'We're really afraid': fierce Hurricane Eta belts Nicaragua

MANAGUA (Reuters) – Hurricane Eta, one of the most powerful storms to hit Central America in years, pummeled Nicaragua on Tuesday in an impoverished region of its Caribbean coast, battering homes and infrastructure and threatening deadly floods.

FILE PHOTO: Hurricane Eta is seen churning in the Caribbean Sea toward Nicaragua in this satellite image taken November 2, 2020 over the Gulf of Mexico. U.S. National Oceanic and Atmospheric Administration (NOAA)/Handout via REUTERS

Eta hit the shore near the port of Puerto Cabezas, pulling roofs off houses, knocking down trees and power lines, and causing flooding in the region, said Guillermo Gonzalez, the head of Nicaragua’s disaster management agency SINAPRED.

The storm had been pounding the coast with high winds and rain since around midnight, Gonzalez told a news conference.

“We’re really afraid, there are fallen poles, there’s flooding, roofs torn off, some of the zinc on my house fell off,” said Carmen Enriquez, a resident of Puerto Cabezas.

“We spent the whole night up worrying, it hasn’t stopped raining, and they say it’s just starting,” she added.

The U.S. National Hurricane Center (NHC) said Eta is an “extremely dangerous” Category 4 storm on the five-step Saffir-Simpson scale, bringing “catastrophic winds, flash flooding, and landlines” to Nicaragua and portions of Central America.

Around 1,227,000 people in Nicaragua, including nearly 500,000 children, were at risk from the storm’s fury, the U.N. children’s agency UNICEF said in a statement.

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By noon local time on Tuesday (1800 GMT), Eta was blowing sustained winds of 140 miles per hour (225 kph) as it slowly ground its way onshore south of Puerto Cabezas, the NHC said.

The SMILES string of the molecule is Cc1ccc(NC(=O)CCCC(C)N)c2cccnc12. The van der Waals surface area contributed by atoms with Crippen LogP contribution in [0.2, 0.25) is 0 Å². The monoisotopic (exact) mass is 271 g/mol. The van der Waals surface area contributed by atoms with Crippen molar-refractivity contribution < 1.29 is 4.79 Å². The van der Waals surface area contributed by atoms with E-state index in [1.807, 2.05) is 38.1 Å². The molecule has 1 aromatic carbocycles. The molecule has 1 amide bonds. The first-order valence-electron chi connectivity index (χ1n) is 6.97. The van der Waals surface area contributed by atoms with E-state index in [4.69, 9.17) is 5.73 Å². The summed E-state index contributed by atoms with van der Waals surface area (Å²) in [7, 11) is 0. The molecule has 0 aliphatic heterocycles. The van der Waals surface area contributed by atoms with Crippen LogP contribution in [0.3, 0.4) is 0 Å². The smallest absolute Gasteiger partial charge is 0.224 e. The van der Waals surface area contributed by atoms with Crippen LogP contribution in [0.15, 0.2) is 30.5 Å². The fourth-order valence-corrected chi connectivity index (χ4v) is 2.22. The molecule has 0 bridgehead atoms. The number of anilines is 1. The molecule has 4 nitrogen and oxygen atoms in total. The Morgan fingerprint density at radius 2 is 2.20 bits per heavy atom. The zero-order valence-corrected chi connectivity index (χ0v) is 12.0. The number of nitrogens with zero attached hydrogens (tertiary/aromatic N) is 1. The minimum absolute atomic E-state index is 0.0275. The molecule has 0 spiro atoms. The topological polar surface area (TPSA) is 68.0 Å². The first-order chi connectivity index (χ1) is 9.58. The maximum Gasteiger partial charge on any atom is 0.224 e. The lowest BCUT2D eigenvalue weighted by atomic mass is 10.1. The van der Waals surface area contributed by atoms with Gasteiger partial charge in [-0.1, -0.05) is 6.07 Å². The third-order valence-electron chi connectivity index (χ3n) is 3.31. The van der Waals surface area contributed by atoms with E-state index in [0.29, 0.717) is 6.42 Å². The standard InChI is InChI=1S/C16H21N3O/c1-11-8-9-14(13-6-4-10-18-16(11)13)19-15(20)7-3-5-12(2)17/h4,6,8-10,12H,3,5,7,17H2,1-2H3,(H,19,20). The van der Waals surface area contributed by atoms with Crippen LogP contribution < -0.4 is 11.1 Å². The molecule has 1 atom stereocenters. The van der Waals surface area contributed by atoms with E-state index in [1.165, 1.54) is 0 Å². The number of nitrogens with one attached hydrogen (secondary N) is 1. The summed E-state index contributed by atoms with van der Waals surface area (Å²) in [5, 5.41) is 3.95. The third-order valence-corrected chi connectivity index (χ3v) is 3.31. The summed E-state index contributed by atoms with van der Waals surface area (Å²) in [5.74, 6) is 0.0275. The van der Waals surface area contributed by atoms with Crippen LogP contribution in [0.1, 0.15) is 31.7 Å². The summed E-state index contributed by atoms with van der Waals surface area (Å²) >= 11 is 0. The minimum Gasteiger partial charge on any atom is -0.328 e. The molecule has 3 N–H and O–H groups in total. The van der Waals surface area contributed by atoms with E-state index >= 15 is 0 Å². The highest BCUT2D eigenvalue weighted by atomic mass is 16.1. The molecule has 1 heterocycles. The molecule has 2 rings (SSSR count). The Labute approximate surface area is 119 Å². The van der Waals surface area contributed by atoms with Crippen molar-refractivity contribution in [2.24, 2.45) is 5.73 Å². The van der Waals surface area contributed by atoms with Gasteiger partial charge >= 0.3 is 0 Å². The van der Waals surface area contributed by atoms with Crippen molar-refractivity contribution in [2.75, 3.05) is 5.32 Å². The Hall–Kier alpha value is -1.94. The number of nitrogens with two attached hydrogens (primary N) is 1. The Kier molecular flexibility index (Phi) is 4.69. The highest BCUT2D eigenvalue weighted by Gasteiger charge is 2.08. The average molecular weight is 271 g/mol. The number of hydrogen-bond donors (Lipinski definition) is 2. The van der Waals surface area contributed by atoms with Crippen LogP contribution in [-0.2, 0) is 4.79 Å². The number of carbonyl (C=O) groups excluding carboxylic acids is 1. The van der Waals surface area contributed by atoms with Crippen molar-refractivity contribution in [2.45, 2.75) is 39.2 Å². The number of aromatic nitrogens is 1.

In neighboring Honduras, rivers burst their banks, towns and cities flooded on the Atlantic coast, and landslides hit roads.

Nicaraguan officials said there were still no reports of deaths or injuries. But in Honduras a 13-year-old girl died in a mudslide on her home in a barrio of the northern city of San Pedro Sula, which has been hammered by rain, authorities said.

The indigenous regions in Eta’s path in northern Nicaragua are some of the country’s poorest. Many people live in wooden homes that stand little chance against such a powerful storm.

Late on Monday, Javier Plat, a local Catholic priest, told Reuters there was a city-wide power outage in Puerto Cabezas and government-arranged shelters had reached capacity.

“This city of 70,000 people is very vulnerable. We have houses made of wood and adobe. The infrastructure of the residential houses is our main vulnerability,” Plat said.

Nicaragua on Monday evacuated at least 3,000 families, including fishermen who live in the most vulnerable villages on the Atlantic coast, officials said. Some 20,000 people were taking cover in shelters, SINAPRED said on Tuesday.

The storm is forecast to move inland over northern Nicaragua through Wednesday afternoon and then hit central Honduras on Thursday morning. Once it collides with the mountains of Nicaragua and Honduras, it should weaken rapidly, the NHC said.

Ortega’s government issued red alerts in several regions facing the hurricane. On Monday, ports in Honduras, where the government carried out evacuations, were forced to shut.

El Salvador also evacuated citizens as a precaution.

Eta is the 28th named storm of the 2020 Atlantic hurricane season, tying an all-time record set in 2005, the NHC said.

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